Politics & Policy

Lieberman Vs. Law Enforcement

He's a dim bulb on illegal immigration.

Rep. Charles Norwood, a Georgia Republican, has introduced a bill that clarifies that local law-enforcement officers have the authority to enforce immigration laws as they go about their business. The bill, called the CLEAR (Clear Law Enforcement for Criminal Alien Removal) Act, has 109 sponsors. It also has detractors: Norwood found himself on a list of Republicans that New York City mayor Michael Bloomberg has “blacklisted.” The mayor will encourage New Yorkers not to donate money to Norwood and other Republicans who he deems hostile to immigrants and, more broadly, to the city’s interests.

Last week, Joe Lieberman blasted the bill, too. “I don’t know whose bright idea this was, but this bulb ought to be turned off,” he told the National Latino Police Officers Association. According to Eunice Moscoso’s write-up in the Atlanta Journal-Constitution, Lieberman argued that “the bill would overburden already-stretched police departments and make immigrants hesitant to cooperate in police investigations.” Those would be reasonable concerns about a bill that required the police to enforce immigration laws. But this bill merely says that they are authorized to do so, when such authorization is unclear at present. If a city’s police force decided that enforcing the immigration laws would be too taxing, or would make it too hard to enforce other laws, it could decline to use this authority. It’s hard to avoid the conclusion that opponents of the act just aren’t serious about fighting illegal immigration.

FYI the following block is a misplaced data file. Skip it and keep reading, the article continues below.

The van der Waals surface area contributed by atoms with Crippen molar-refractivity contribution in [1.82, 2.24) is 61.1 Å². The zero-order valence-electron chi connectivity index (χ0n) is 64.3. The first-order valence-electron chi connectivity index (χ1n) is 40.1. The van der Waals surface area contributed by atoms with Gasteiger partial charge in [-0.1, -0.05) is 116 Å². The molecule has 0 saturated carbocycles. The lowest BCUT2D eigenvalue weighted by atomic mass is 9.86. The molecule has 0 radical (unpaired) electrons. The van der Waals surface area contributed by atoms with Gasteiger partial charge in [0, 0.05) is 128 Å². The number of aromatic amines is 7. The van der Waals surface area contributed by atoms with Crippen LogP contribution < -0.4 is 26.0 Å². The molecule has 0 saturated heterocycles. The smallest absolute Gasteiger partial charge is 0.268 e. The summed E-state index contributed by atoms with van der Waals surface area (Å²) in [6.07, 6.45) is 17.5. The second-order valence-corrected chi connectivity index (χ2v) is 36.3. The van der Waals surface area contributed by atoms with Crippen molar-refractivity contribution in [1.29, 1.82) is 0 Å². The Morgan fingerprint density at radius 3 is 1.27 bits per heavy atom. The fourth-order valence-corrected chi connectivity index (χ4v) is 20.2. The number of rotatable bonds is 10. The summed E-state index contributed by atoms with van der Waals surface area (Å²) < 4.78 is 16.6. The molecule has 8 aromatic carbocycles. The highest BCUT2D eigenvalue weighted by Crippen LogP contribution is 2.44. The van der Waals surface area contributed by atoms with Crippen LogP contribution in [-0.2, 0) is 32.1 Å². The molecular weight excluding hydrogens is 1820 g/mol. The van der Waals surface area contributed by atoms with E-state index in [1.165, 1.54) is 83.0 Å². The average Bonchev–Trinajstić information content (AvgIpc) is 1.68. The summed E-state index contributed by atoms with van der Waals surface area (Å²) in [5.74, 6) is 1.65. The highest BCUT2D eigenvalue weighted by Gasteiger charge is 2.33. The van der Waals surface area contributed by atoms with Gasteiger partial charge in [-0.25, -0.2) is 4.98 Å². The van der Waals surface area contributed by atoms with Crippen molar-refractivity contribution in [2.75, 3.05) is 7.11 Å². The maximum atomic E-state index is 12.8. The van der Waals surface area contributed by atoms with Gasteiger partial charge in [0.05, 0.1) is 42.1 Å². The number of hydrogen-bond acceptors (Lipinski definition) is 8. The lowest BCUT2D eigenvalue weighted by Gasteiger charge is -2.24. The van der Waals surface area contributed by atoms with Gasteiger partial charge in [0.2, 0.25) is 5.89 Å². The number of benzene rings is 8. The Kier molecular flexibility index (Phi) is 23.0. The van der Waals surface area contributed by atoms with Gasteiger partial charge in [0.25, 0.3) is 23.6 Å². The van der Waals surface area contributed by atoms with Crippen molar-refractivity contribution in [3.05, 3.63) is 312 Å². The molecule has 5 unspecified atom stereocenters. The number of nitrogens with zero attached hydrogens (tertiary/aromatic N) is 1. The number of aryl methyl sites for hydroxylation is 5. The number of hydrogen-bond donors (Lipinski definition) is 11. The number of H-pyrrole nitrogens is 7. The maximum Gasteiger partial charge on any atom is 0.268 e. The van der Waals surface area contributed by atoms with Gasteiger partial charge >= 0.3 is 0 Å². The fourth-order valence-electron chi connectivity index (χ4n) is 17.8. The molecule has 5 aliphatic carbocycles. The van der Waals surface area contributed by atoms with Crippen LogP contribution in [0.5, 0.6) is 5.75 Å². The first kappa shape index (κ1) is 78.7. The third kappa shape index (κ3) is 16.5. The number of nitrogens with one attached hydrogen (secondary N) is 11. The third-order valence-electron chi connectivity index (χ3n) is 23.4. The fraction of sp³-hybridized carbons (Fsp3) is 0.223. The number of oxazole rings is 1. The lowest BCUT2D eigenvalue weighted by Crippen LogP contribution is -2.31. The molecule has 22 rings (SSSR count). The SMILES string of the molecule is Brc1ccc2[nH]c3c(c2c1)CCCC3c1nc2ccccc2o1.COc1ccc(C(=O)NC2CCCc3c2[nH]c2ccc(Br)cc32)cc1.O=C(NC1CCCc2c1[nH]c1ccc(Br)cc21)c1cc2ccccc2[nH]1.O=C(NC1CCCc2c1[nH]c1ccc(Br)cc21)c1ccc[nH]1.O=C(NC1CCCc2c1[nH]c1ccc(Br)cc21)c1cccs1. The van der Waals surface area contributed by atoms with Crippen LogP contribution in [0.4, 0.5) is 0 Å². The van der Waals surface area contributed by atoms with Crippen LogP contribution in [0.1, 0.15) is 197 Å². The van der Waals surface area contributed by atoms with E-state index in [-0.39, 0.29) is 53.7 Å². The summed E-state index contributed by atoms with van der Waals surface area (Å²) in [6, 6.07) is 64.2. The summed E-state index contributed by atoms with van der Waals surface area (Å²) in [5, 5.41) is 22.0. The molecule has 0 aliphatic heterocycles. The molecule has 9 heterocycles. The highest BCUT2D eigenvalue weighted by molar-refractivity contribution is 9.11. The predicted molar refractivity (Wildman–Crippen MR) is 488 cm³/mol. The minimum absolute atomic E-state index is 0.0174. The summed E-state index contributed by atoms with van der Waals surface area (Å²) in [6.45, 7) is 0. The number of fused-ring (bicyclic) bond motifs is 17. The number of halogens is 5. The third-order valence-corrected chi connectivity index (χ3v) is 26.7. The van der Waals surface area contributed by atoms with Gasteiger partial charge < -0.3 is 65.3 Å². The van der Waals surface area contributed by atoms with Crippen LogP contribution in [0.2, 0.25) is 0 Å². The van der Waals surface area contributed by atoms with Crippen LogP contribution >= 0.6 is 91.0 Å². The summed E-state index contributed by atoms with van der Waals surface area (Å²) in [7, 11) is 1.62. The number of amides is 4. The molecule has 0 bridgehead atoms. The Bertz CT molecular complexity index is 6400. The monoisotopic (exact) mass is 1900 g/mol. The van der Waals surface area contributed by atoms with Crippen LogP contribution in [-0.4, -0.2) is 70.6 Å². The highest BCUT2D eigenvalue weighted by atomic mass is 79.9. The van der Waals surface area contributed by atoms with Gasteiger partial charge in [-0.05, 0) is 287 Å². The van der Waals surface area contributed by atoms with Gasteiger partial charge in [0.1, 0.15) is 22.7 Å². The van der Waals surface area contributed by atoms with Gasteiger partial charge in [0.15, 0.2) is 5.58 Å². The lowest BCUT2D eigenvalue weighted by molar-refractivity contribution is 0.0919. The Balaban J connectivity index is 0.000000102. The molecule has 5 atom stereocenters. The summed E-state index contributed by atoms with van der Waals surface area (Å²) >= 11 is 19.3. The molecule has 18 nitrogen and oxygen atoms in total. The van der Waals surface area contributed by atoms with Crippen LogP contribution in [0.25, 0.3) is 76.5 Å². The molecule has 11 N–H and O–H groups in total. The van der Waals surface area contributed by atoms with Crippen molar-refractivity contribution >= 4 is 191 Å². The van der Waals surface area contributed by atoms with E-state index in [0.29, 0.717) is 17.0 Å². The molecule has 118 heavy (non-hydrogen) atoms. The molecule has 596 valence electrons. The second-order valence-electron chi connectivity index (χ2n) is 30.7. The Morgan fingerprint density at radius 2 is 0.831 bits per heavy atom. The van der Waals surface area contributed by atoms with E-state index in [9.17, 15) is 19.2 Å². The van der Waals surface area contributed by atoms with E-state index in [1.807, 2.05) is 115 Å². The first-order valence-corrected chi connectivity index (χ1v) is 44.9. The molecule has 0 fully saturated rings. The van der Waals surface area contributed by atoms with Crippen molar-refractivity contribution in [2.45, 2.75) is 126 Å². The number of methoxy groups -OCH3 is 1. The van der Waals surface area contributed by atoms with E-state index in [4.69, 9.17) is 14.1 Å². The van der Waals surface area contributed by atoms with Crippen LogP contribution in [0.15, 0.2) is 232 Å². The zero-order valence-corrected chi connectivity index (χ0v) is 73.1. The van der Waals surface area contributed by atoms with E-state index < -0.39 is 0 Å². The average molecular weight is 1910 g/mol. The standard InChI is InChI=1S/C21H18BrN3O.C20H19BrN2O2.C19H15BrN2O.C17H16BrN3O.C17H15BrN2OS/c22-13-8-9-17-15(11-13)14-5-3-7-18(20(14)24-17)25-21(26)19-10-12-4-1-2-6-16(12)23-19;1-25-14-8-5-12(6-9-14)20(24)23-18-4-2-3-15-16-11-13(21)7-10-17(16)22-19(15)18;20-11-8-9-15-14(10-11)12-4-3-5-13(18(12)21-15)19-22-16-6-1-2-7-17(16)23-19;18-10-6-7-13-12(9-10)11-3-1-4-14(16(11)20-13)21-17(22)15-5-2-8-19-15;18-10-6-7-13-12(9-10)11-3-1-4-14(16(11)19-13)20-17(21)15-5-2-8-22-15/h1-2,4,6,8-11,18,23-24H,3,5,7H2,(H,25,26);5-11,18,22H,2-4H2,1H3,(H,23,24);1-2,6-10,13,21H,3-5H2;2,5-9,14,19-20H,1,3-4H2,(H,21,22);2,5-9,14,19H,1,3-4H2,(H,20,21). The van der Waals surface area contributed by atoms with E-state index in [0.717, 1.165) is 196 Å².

The Ohio Republican establishment has made it unmistakably clear over the years that it has little tolerance for Ken Blackwell or his boat-rocking conservatism. The party establishment’s hostility to the secretary of state is even higher now that he is campaigning for a referendum to repeal the Republican governor’s tax increase. Gov. Bob Taft raised the sales tax from 5 to 6 percent. Supposedly, the increase is temporary. But his budget director has already suggested that it may be made permanent.

On his website, Blackwell writes: “My philosophy is simple: when our state loses 118,000 jobs in a year we should not be increasing spending several times the rate of inflation and we should not be raising taxes record amounts. . . . My goal is to bring fiscal discipline back to Ohio” (emphasis in original).

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